After the first 20 seconds or so of our race, when we have used up the most readily available and stored sources of high-energy phosphate (Creatine phosphate), the two systems of producing ATP on an ongoing basis are the aerobic (with oxygen) and the anaerobic (without oxygen) systems. The two systems are needed and work simultaneously during intense exercise to produce the kind of power required to swim very fast. While the aerobic system produces more ATP per molecule of glucose than the anaerobic system (approximately 36 moles of ATP vs 2 moles of ATP), the anaerobic system produces ATP faster than the aerobic system. In this respect, they each may have their advantage, yet only the anaerobic system will lower our body’s pH, leading to a dysfunction of muscular contraction. The more we can utilize our aerobic system of producing ATP, the longer we can sustain our power.

If you compare the respiratory rates of swimmers racing with competing athletes from other sports, like running or cycling, where they can breathe at will, the rates of swimmers are usually slower. At maximum effort on land, the respiratory rate of an athlete is typically 50-60 breaths per minute. Rarely is a swimmer breathing that often, either in a race or in practice. One can make the argument that swimmers train hypoxically most of the time, which means that by under delivering oxygen to the lungs, swimmers are developing all of the other body’s mechanisms to deliver oxygen more efficiently to our muscles and to manage lactate production. By training at altitude, where even less oxygen gets delivered to the muscles, one can build all of those mechanisms even better and faster. That is a good thing. But when it comes to racing, other than in the 50 sprints, do we want to race hypoxically? I think not. I can still recall the pain of swimming the 400 IM at the Olympic Games of Mexico City (7,000 feet) in a time about 10 seconds slower than I would have swum at sea level. At altitude, we may not have the choice of getting as much as oxygen as we need, but at sea level, it makes less sense to deprive ourselves of getting that oxygen. That means swimmers should be breathing more, not less.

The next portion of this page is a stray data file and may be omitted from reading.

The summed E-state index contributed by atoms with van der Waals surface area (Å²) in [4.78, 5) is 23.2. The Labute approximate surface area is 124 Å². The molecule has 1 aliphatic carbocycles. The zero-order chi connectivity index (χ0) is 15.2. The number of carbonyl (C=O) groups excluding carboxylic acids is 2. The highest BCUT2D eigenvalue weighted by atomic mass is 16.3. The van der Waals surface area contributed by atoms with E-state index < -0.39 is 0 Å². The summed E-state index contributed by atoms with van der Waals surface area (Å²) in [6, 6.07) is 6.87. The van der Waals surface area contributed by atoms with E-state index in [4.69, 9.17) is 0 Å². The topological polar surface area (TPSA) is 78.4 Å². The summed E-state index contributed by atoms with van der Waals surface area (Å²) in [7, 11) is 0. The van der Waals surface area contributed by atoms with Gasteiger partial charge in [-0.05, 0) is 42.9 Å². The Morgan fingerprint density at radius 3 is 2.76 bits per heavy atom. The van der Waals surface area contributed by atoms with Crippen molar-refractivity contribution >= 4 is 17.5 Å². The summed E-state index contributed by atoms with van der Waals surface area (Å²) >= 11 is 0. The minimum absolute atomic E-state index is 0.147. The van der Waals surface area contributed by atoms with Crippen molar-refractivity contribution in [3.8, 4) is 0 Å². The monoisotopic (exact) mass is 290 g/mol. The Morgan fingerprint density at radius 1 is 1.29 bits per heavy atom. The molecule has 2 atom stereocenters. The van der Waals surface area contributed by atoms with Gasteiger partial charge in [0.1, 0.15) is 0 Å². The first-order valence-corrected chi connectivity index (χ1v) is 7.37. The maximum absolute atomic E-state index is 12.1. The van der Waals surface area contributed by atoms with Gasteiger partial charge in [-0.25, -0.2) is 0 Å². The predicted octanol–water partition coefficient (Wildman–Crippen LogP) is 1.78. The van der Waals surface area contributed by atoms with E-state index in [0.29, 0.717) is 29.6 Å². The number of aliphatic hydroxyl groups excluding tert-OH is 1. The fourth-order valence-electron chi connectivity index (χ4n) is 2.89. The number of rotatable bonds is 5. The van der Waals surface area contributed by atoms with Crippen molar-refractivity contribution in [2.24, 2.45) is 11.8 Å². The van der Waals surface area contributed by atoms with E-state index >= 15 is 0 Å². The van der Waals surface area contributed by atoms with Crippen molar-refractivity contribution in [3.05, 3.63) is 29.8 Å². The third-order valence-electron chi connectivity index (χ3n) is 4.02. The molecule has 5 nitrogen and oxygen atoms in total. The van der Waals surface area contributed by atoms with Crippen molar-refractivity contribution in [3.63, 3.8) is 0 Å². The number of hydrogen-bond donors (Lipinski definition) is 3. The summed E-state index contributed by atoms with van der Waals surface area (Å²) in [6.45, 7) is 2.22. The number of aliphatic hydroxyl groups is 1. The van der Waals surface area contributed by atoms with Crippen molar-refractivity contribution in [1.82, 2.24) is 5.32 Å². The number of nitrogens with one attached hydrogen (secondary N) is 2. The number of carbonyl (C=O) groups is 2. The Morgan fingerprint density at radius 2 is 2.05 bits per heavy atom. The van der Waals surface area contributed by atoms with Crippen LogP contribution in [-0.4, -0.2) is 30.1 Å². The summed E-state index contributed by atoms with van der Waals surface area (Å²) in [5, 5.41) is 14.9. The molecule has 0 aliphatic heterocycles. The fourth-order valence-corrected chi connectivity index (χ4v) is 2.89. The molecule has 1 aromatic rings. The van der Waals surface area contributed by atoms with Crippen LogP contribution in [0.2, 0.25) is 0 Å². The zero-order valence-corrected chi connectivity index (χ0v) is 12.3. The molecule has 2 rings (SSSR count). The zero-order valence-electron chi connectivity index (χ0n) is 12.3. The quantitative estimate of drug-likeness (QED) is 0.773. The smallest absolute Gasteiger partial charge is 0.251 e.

Next time, we will discuss the how and where of breathing in freestyle and fly.

Yours in swimming,

Gary Sr.

Read How to Inhale and Exhale While Swimming Fast: The Art of Breathing Part II

Read Oxygen! How Often Should I Breathe in Swimming: The Art of Breathing Part III

23 Responses to How Oxygen Affects Our Bodies in a Swim Race

  1. Carol-Ann Infante

    Hi, great aqua note. Many thanks for the advice. Lately I have been training for a 400m breastroke, my stroke rate is quite slow, only 6-7 breaths per length, I find after the first 100m I have difficulty sustaining the underwater pullout, as my lungs feel like they are going to burst and my body just has this weird feeling all over and my muscular output is seriously diminished. I deliberately chose a slower stroke rate to be able to last the 400m, but I am wondering after your Aqua note if I am breathing so little that the weird feeling is acidosis, and so it might be better to take 8-9 strokes per length and breathe more? I would be grateful for any opinion you have on this.